Trent Alexander-Arnold: A Premier League winner who still lives at home and helps his parents do the dishes.

At 23, Trent Alexander-Arnold is already extremely successful.

The Liverpool and England defender has developed into one of Europe’s elite right-backs, displaying an athleticism and playing ability rarely seen in his position.

However, away from the field, Alexander-Arnold’s grounding proved to be the key to keeping him level-headed despite being a vital cog in one of the world’s best football teams.

While many in his position may spend their newfound wealth on cars, houses or entertainment, Alexander-Arnold is focused much closer to home.

Alexander-Arnold during a friendly match between Liverpool and Crystal Palace on July 15 in Singapore.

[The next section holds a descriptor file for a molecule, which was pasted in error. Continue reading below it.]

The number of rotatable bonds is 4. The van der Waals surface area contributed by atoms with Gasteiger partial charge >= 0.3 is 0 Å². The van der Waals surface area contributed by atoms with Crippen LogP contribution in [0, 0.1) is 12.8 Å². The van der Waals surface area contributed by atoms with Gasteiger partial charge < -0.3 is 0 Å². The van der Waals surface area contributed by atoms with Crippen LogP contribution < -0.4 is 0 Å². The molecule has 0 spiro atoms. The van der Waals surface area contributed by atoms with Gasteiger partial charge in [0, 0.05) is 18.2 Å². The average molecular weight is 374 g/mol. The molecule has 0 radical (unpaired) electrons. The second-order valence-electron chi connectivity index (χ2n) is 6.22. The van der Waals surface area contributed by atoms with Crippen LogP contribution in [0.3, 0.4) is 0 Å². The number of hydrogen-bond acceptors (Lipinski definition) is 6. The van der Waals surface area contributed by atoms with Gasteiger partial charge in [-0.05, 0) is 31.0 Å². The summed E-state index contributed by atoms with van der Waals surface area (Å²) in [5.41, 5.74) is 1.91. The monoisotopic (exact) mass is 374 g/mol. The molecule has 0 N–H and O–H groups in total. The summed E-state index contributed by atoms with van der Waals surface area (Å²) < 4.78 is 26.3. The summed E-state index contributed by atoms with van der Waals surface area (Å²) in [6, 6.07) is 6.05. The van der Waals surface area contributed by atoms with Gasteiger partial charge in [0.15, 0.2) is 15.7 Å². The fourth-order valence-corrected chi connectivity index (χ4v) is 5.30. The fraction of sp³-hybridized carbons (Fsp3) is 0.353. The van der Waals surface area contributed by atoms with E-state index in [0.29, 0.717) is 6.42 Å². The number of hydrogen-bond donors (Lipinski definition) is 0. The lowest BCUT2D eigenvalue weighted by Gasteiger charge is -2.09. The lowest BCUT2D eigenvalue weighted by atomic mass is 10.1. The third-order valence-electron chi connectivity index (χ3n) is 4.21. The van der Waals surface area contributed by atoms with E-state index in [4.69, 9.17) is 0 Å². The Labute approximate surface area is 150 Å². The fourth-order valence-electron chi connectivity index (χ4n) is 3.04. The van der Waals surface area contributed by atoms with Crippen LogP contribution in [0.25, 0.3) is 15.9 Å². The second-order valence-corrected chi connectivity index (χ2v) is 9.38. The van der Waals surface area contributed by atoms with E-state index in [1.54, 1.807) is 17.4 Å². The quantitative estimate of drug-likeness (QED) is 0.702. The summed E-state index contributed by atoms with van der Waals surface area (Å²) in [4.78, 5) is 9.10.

He may be a local icon of Liverpool’s biggest team, but he still lives with his parents, washing dishes and learning the habits that help keep his life ‘clean and healthy’.

Alexander-Arnold explains that being in a place where everything is stable helped him reach the heights that he has.

“I always think young players are rushing things,” he told CNN senior sports analyst Darren Lewis. “You start getting paid some money and young players always think the first thing is to move out and buy a new car and stuff like that.

“And then the environment is just not the same. You live at home. You have parents who keep you in check and make sure everything is clean and tidy, dishes don’t pile up, and you’re going home to a nice, clean environment and stuff like that.

“While living at home (on your own), having breakfast and dinner, you just think: “I will do this later.” And then you come back from training, and then you’re just not in a clean, pleasant environment. So I never felt the rush to leave home. I have always had the right messages.

“I just always liked that I was surrounded by family. And they kept me on my feet and pushed me to the level that I have reached so far. solution.”